ETF Trends
ETF Trends

Italian bonds and related exchange traded notes rallied Monday Monday with benchmark 10-year yields pushed to a recent low on hopes that the European Union summit will provide much needed relief and as investors take in Italy’s new austerity measures.

The volatile Italian bond ETFs rose although Standard & Poor’s placed 15 European nations on review for possible credit downgrade.

The leveraged PowerShares DB 3x Italian Treasury Bond Futures ETN (NYSEArca: ITLT) was up 14.59% at last check Monday and the unleveraged PowerShares DB Italian Treasury Bond Futures ETN (NYSEArca: ITLY) was up 5.04%.

The benchmark 10-year Italian bond yield dipped back below 6% Monday, the lowest since October. [Italy ETF’s 2009 Low in View After Poor Bond Auction]

On Friday, 27 European Union leaders will converge at an EU summit in Brussels to prevent the widespread collapse of the euro currency and stem the financial contagion.

French President Nicolas Sarkozy warned last week, “the world will not wait for Europe,” underlying the potential fallout if the summit amounts to nothing but squabbling and wishful thinking.

On Monday, Sarkozy and German Chancellor Angela Merkel proposed changes to the Eurozone treaty that would impose sanctions on countries that don’t meet budget deficit targets, along with the “European Stability Mechanism” – a rescue fund to set to be implemented next year, report Nick Cawley and Neelabh Chaturvedi for the Wall Street Journal.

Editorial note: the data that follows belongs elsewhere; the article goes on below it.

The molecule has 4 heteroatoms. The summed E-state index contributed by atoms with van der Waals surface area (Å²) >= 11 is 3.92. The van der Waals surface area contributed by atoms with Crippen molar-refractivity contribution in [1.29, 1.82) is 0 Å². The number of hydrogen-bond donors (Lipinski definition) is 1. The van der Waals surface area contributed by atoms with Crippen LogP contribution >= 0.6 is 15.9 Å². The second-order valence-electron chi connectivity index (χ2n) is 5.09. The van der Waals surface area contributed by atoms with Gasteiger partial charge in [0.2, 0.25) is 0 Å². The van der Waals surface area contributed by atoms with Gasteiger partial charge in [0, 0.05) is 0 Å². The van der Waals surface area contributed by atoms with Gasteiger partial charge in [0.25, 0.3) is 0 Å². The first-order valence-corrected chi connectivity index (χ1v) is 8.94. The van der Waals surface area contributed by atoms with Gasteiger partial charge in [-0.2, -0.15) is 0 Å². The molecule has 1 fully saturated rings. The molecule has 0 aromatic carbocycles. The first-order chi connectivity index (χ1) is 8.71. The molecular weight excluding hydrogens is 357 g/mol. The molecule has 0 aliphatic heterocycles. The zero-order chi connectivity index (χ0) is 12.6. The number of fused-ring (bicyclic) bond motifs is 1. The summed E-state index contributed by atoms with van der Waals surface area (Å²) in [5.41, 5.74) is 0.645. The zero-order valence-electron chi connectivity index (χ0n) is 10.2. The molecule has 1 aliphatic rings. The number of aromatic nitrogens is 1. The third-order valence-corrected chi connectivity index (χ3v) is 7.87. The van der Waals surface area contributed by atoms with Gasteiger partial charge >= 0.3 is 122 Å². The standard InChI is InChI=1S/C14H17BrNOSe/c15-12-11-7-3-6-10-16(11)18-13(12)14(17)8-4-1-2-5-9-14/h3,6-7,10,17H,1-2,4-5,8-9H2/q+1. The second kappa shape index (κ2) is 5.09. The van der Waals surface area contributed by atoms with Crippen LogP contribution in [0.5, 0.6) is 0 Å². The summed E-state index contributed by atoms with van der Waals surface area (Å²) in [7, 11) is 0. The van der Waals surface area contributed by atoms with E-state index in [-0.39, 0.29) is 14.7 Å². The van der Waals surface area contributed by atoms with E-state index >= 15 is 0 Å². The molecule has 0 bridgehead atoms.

Italian bonds were also gaining after Italian Prime Minister Mario Monti announced $40.3 billion in austerity and growth measure cuts to help lower the country’s deficit.

“The market is betting a lot on a positive outcome at the end of the week after the leaders’ summit and that’s supporting peripheral bonds,” Gianluca Ziglio, interest-rate strategist at UBS AG, said in a Financial Post article. “The Italian budget measures seem to go in the right direction, especially in terms of the size.”

PowerShares DB Italian Treasury Bond Futures ETN

For more information on Europe, visit our Europe category.

Max Chen contributed to this article.

The opinions and forecasts expressed herein are solely those of Tom Lydon, and may not actually come to pass. Information on this site should not be used or construed as an offer to sell, a solicitation of an offer to buy, or a recommendation for any product.